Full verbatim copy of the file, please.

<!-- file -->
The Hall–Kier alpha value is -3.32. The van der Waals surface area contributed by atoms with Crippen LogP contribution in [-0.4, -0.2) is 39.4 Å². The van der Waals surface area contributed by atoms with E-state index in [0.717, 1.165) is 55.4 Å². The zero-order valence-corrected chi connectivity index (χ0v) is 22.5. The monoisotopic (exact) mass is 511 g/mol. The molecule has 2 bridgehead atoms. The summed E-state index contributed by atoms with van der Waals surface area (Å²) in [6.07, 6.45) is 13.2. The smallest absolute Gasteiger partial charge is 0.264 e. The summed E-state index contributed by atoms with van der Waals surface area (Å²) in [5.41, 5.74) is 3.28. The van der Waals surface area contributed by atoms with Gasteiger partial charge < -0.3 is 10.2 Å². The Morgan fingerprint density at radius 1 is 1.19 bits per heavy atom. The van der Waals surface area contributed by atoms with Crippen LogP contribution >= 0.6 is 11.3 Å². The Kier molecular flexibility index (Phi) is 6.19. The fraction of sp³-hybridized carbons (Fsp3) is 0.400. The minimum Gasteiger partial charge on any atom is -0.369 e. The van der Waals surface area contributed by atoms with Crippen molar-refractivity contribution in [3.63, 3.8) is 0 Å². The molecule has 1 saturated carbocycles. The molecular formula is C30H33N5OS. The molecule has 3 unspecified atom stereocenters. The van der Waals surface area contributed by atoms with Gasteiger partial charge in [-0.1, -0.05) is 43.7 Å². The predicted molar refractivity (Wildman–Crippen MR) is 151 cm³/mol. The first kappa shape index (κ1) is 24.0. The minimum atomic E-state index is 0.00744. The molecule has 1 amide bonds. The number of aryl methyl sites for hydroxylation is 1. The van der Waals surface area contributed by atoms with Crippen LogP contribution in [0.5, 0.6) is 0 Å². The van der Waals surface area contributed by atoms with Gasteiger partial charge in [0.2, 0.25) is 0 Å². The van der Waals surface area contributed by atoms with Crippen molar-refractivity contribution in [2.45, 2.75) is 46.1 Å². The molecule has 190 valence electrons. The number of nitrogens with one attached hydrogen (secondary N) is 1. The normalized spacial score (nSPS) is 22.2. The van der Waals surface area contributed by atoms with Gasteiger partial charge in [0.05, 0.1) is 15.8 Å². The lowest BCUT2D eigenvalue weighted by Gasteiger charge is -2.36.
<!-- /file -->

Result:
The Hall–Kier alpha value is -3.32. The van der Waals surface area contributed by atoms with Crippen LogP contribution in [-0.4, -0.2) is 39.4 Å². The van der Waals surface area contributed by atoms with E-state index in [0.717, 1.165) is 55.4 Å². The zero-order valence-corrected chi connectivity index (χ0v) is 22.5. The monoisotopic (exact) mass is 511 g/mol. The molecule has 2 bridgehead atoms. The summed E-state index contributed by atoms with van der Waals surface area (Å²) in [6.07, 6.45) is 13.2. The smallest absolute Gasteiger partial charge is 0.264 e. The summed E-state index contributed by atoms with van der Waals surface area (Å²) in [5.41, 5.74) is 3.28. The van der Waals surface area contributed by atoms with Gasteiger partial charge < -0.3 is 10.2 Å². The Morgan fingerprint density at radius 1 is 1.19 bits per heavy atom. The van der Waals surface area contributed by atoms with Crippen LogP contribution >= 0.6 is 11.3 Å². The Kier molecular flexibility index (Phi) is 6.19. The fraction of sp³-hybridized carbons (Fsp3) is 0.400. The minimum Gasteiger partial charge on any atom is -0.369 e. The van der Waals surface area contributed by atoms with Crippen molar-refractivity contribution in [3.63, 3.8) is 0 Å². The molecule has 1 saturated carbocycles. The molecular formula is C30H33N5OS. The molecule has 3 unspecified atom stereocenters. The van der Waals surface area contributed by atoms with Gasteiger partial charge in [-0.1, -0.05) is 43.7 Å². The predicted molar refractivity (Wildman–Crippen MR) is 151 cm³/mol. The first kappa shape index (κ1) is 24.0. The minimum atomic E-state index is 0.00744. The molecule has 1 amide bonds. The number of aryl methyl sites for hydroxylation is 1. The van der Waals surface area contributed by atoms with Crippen LogP contribution in [0.5, 0.6) is 0 Å². The van der Waals surface area contributed by atoms with Gasteiger partial charge in [0.2, 0.25) is 0 Å². The van der Waals surface area contributed by atoms with Crippen molar-refractivity contribution in [2.45, 2.75) is 46.1 Å². The molecule has 190 valence electrons. The number of nitrogens with one attached hydrogen (secondary N) is 1. The normalized spacial score (nSPS) is 22.2. The van der Waals surface area contributed by atoms with Gasteiger partial charge in [0.05, 0.1) is 15.8 Å². The lowest BCUT2D eigenvalue weighted by Gasteiger charge is -2.36.